Cystic fibrosis

What is it?

Photograph of a girl in a hospital bed

Cystic Fibrosis - also called Mucoviscidosis - is a hereditary disorder, with a lot of variability in the severity of the disease among affected tissues and individuals. Cystic fibrosis is an example of a disease where mutations occur in a single gene called the cystic fibrosis transmembrane conductance regulator (CFTR). The product of this gene is needed to produce mucus in the lungs, pancreas and other organs.


Difficulty in breathing and insufficient enzyme production in the pancreas is the most common symptoms of the disease. Frequent lung infections are the result of the production of thick mucus as well as a less competent immune system. Often, symptoms of cystic fibrosis appear in infancy and childhood, these include persistent diarrhoea, smelly and greasy stool, chronic coughing, poor growth and recurrent lung infections.


Cystic fibrosis itself is caused by one of 900 different mutations all over the CFTR gene. About 18% of all identified mutations in the CFTR gene are mutations of splice sites leading to a change in CFTR protein.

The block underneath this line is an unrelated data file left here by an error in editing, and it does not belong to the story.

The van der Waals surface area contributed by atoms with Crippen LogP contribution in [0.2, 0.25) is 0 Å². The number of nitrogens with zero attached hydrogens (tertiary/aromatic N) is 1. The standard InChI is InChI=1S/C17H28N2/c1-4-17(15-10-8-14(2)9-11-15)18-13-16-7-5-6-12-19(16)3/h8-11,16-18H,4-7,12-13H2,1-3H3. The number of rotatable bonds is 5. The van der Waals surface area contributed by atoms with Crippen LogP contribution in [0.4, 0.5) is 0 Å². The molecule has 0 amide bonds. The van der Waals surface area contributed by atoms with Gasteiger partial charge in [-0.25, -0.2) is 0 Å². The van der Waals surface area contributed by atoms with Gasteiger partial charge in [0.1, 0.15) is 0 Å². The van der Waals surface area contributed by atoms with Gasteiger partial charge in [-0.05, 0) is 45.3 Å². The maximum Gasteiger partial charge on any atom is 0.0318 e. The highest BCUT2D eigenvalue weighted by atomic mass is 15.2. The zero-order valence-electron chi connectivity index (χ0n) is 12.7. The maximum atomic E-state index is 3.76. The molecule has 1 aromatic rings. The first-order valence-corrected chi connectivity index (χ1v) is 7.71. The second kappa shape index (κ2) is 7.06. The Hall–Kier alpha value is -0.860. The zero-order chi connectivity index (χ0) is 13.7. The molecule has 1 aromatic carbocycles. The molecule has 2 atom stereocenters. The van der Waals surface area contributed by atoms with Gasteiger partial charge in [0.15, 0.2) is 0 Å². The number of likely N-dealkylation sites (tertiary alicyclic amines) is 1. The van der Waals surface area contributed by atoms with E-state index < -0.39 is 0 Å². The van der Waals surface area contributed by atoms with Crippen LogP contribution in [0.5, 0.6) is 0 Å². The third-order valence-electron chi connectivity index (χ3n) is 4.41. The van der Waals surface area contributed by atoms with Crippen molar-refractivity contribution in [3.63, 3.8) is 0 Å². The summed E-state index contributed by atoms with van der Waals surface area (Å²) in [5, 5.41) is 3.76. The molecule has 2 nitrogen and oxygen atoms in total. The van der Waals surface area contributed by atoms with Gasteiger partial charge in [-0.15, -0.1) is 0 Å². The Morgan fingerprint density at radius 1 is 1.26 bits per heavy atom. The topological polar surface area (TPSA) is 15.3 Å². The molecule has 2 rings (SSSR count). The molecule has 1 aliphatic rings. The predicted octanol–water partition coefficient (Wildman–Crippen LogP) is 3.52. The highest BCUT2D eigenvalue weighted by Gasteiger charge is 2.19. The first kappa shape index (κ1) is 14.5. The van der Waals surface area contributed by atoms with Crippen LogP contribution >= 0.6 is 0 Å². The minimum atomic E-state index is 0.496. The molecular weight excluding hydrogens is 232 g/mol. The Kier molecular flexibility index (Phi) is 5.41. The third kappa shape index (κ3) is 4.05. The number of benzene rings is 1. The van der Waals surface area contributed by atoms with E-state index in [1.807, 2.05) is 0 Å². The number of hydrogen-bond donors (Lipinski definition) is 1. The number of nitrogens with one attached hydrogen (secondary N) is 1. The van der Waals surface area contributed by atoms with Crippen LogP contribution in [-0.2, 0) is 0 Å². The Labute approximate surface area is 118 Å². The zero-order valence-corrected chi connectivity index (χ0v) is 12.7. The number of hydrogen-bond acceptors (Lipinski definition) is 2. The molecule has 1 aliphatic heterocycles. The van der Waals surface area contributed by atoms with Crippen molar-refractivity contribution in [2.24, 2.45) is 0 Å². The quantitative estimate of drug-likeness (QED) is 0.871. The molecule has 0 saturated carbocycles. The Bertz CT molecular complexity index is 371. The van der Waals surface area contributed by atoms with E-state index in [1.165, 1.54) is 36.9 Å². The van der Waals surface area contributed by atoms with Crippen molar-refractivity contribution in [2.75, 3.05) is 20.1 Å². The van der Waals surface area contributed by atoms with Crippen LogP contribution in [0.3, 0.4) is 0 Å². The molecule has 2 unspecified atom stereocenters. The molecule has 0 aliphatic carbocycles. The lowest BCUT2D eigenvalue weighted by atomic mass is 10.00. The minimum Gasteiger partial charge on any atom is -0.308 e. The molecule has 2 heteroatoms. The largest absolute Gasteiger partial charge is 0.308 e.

How is it treated?

Cystic fibrosis can not be cured, just treated to ease the symptoms. Oral and intravenous antibiotics are used to treat lung infections. If lung failure occurs, a lung transplant might extend life. Digestive problems caused by the lack of pancreatic enzymes are solved by the enzyme supplements. Regular exercise and healthy diet are very important for people with cystic fibrosis.

How is it diagnosed?

It is important to diagnose the cystic fibrosis as soon as possible thus in some countries the newborn testing programme for cystic fibrosis is in place.

To diagnose the disease there are two kinds of tests available:

  • sweat test – it is a simple test that measures the amount of the salt in the sweat (people with cystic fibrosis have saltier sweat than healthy people)
  • DNA testing – checking for the faulty gene

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